CHICAGO — Chicago Mayor Rahm Emanuel’s finance team will introduce to the City Council this week an ordinance seeking approval to refund up to $1.75 billion of O’Hare International Airport general airport revenue bonds and passenger facility charge bonds for savings.
The administration will also submit general obligation and water revenue bond authorizations, officials confirmed Friday. They said the underwriters were named last week and Barclays Capital was chosen to run the books on the airport deal. The city does not publicly release its deal teams until they are submitted to council.
The borrowing comes as O’Hare’s second largest carrier and one of its two hub airlines — AMR Corp.’s American Airlines — is winding its way through Chapter 11 bankruptcy. Fort Worth-based American filed bankruptcy in November in an attempt to shed debt and lower labor costs to improve its competiveness.
The airline serves about 36% of O’Hare passengers,with only United Airlines serving more. City officials believe O’Hare’s key role in American’s network puts it in a good position as the company reorganizes. “We have been reassured by American that Chicago remains a key part of its long-term business strategy and that any immediate or long-term impacts will be very minimal for Chicago,” Aviation Commissioner Rosemarie Andolino said in a statement earlier this month.
“We believe that this restructuring process will give American the flexibility to build and invest in its strongest markets, like Chicago, which the company has historically done and has set significant goals to do in the future, especially for international flights,” she added.
American’s health is all the more important for O’Hare with Chicago’s $8 billion runway expansion underway. The rating agencies weighed in on the risk factors following the bankruptcy filing. Moody’s Investors Service affirmed its ratings on $6 billion of O’Hare GARBs while Fitch Ratings lowered its outlook to negative from stable following the filing.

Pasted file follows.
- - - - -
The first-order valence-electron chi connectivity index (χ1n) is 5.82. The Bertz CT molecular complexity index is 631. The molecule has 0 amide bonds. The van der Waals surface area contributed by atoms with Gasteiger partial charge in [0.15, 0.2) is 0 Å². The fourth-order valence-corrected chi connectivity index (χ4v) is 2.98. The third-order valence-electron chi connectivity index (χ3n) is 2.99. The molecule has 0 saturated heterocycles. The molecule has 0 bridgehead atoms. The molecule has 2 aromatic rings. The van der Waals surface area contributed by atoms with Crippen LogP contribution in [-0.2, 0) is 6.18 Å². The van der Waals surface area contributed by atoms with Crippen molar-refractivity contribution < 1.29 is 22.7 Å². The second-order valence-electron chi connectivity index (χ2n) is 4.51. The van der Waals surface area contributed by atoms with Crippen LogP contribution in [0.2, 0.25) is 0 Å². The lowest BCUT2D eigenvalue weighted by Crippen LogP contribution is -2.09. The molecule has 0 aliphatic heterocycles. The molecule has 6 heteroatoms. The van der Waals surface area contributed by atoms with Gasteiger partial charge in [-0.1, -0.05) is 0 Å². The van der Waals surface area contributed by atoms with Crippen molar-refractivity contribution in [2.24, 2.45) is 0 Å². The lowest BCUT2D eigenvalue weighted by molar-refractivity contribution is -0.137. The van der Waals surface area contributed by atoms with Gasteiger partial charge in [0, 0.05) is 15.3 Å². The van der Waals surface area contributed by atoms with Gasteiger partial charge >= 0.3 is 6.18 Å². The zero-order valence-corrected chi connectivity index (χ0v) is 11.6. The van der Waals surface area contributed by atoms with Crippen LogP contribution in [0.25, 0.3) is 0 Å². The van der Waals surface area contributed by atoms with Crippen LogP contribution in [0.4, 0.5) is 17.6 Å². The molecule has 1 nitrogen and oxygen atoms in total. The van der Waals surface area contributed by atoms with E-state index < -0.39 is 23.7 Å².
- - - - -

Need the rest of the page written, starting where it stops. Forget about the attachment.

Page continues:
Moody’s assigns an A1 and negative outlook to the airport’s third lien — the primary borrowing vehicle used by the city to fund O’Hare’s expansion program. Moody’s rates the second-lien bonds A1, assigns an Aa3 to the first-lien bonds, and an A2 rating on $816 million of PFCs, all three with stable outlooks.
Moody’s analysts wrote that the credit benefits from a large and diverse origin and destination base with strong demand, a unique dual-hub status for both American and United, and management’s completion of the $3.28 billion first phase of the $8 billion expansion plan within budget.
The third lien’s rating is being stressed by weaker-than-expected passenger levels and the increased debt load. “The negative outlook … is reinforced by the Chapter 11 bankruptcy filing,” Moody’s noted.
O’Hare was one of three American connecting hub airports whose bonds were assigned a negative outlook by Fitch. “Credit concerns may increase during the course of American’s bankruptcy proceedings should the reorganization process lead to operating decisions that reduce or reallocate the carrier’s schedule,” Fitch wrote.
Fitch affirmed the AA-plus, AA, and A-minus assigned to O’Hare’s first, second and third liens, respectively. Annual debt service is expected to rise by more than 50% in the next five years, Fitch noted. “Fitch believes that in the event the American bankruptcy results in material reductions in passenger traffic, this scenario would exacerbate the cost risk in terms of cost per enplanement,” analysts wrote.
Standard & Poor’s rates the PFC bonds and third-lien GARBs A-minus and assigns a positive outlook. The second-lien GARBs are rated AA-minus and the first-lien GARBs AA.
The city issued $1.1 billion of mostly new-money O’Hare debt last spring. United and American sued, seeking to halt the original version of the deal as they had not signed off on various projects in the next expansion phase. The airlines and city settled on a compromise that advances just $1.17 billion of projects for now.